Later on, we will prove rigorously that the two optimal entities converge to the same value of roughly 0
You may find more optimism in the fact that as we increase the range of our dating life with N, the optimal probability of finding Mr/Mrs
There are some interesting observations here: as we increase the number of candidates N that we consider, not only does the optimal probability decreases and see to converge, so does the optimal ratio M/N. 37.
You may wonder: “Hang on a minute, won’t I achieve the highest probability of finding the best person at a very small value of N?” That’s partially right. Based on the simulation, at N = 3, we can achieve the probability of success of up to 66% by simply choosing the third person every time. So does that mean we should always aim to date at most 3 people and settle on the third?
Well, you could. The problem is that this strategy will only maximize the chance of finding the best among these 3 people, which, for some cases, is enough. But most of us probably want to consider a wider range of option than the first 3 viable options that enter our life. This is essentially the same reason why we are encouraged to go on multiple dates when we are young: to find out the type of people we attract and are attracted to, to gain some good understanding of dating and living with a partner, and to learn more about ourselves along the process.
Perfect does not decay to zero. As long as we stick to our strategy, we can prove a threshold exists below which the optimal probability cannot fall. Our next task is to prove the optimality of our strategy and find that minimum threshold.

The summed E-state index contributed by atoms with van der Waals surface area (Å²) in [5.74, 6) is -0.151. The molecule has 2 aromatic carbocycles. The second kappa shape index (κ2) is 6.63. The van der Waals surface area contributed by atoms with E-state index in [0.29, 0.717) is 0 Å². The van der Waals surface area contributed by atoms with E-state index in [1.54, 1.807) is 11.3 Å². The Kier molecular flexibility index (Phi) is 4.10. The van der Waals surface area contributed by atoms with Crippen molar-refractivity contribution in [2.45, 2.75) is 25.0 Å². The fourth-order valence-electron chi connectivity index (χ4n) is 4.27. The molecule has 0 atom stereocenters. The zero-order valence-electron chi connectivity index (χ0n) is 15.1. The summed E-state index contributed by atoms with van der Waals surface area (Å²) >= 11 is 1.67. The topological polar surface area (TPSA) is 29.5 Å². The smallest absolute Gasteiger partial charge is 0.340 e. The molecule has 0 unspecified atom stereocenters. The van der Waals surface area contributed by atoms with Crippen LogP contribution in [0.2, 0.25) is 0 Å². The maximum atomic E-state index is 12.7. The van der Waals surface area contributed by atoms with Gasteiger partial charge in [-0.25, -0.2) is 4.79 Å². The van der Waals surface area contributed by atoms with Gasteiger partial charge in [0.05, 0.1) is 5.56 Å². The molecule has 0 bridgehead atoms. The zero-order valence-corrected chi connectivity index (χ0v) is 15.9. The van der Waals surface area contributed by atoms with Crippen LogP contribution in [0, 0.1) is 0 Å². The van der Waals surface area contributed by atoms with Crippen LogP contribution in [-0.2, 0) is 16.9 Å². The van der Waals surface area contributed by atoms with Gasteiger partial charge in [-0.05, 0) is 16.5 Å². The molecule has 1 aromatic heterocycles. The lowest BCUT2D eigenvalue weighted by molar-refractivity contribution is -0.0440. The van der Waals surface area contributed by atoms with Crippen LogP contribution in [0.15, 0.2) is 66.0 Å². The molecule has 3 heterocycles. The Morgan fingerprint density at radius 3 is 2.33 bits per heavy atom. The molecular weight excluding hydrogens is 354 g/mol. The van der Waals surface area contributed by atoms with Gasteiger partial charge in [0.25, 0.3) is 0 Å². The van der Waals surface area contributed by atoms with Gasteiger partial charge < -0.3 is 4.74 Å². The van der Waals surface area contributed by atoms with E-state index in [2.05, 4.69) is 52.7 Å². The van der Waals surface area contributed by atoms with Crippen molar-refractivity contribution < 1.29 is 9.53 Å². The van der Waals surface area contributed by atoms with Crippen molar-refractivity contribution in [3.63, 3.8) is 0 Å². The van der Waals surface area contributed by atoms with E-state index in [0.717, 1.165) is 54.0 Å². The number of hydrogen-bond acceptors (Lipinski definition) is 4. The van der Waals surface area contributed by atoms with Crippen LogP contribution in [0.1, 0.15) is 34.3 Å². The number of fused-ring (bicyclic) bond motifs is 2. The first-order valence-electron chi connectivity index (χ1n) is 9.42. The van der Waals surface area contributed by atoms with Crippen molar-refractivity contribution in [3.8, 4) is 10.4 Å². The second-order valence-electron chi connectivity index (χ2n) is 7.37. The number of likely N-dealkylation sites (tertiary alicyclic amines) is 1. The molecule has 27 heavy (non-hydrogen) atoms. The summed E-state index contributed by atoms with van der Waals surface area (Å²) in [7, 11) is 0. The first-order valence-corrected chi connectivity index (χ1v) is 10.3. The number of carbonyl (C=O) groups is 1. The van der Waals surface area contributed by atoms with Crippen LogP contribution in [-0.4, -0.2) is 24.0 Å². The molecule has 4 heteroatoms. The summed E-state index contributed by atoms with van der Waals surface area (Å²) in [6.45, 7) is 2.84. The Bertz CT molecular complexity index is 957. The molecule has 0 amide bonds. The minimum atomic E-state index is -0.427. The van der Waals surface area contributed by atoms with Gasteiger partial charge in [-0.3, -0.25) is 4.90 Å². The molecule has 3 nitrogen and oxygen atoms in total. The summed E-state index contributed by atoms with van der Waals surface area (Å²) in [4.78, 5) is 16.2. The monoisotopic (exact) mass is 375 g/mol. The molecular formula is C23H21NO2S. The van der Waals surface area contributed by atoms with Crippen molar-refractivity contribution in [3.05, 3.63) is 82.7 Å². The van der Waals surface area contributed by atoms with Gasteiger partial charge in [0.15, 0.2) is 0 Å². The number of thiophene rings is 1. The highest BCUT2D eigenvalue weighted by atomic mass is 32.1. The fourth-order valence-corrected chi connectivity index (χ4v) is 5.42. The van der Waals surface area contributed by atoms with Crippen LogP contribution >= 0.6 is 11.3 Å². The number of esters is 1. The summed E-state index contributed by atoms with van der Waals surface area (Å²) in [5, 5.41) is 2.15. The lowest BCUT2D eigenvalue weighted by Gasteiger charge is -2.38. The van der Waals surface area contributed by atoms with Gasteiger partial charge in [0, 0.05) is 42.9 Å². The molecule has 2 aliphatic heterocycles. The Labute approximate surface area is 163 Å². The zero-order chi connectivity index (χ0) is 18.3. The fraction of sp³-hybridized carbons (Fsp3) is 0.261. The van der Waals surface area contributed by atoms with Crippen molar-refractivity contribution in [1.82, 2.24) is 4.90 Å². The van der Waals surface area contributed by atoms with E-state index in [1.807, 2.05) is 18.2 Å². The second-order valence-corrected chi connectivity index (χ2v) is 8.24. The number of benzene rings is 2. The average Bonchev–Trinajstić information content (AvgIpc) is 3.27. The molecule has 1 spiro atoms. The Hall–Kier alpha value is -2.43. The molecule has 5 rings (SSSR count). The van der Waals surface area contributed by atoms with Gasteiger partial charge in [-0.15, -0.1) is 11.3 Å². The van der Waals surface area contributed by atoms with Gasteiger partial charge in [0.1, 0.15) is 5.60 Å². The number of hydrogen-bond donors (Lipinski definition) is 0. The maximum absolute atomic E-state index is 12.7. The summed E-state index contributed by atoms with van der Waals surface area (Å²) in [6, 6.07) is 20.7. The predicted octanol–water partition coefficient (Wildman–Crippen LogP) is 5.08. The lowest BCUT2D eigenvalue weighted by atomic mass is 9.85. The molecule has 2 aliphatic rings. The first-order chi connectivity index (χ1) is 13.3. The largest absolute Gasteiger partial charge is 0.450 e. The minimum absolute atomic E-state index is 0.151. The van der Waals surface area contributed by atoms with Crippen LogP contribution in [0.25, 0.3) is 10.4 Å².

Let O_best be the arrival order of the best candidate (Mr/Mrs. Perfect, The One, X, the candidate whose rank is 1, etc.) We do not know when this person will arrive in our life, but we know for sure that out of the next, pre-determined N people we will see, X will arrive at order O_best = i.
Let S(n,k) be the event of success in choosing X among N candidates with our strategy for M = k, that is, exploring and categorically rejecting the first k-1 candidates, then settling with the first person whose rank is better than all you have seen so far. We can see that:
Why is it the case? It is obvious that if X is among the first k-1 people who enter our life, then no matter who we choose afterward, we cannot possibly pick X (as we include X in those who we categorically reject). Otherwise, in the second case, we notice that our strategy can only succeed if one of the first k-1 people is the best among the first i-1 people.
I don’t want to bore you with more Maths but basically, as n gets very large, we can write our expression for P(S(n,k)) as a Riemann sum and simplify as follows:
Does it mean you should swipe left on the first 37 attractive profiles on Tinder before or put the 37 guys who slide into your DMs on ‘seen’?
The final step is to find the value of x that maximizes this expression. Here comes some high school calculus:
The model provides the optimal solution assuming that you set strict dating rules for yourself: you have to set a specific number of candidates N, you have to come up with a ranking system that guarantees no tie (The idea of ranking people does not sit well with many), and once you reject somebody, you never consider them viable dating option again.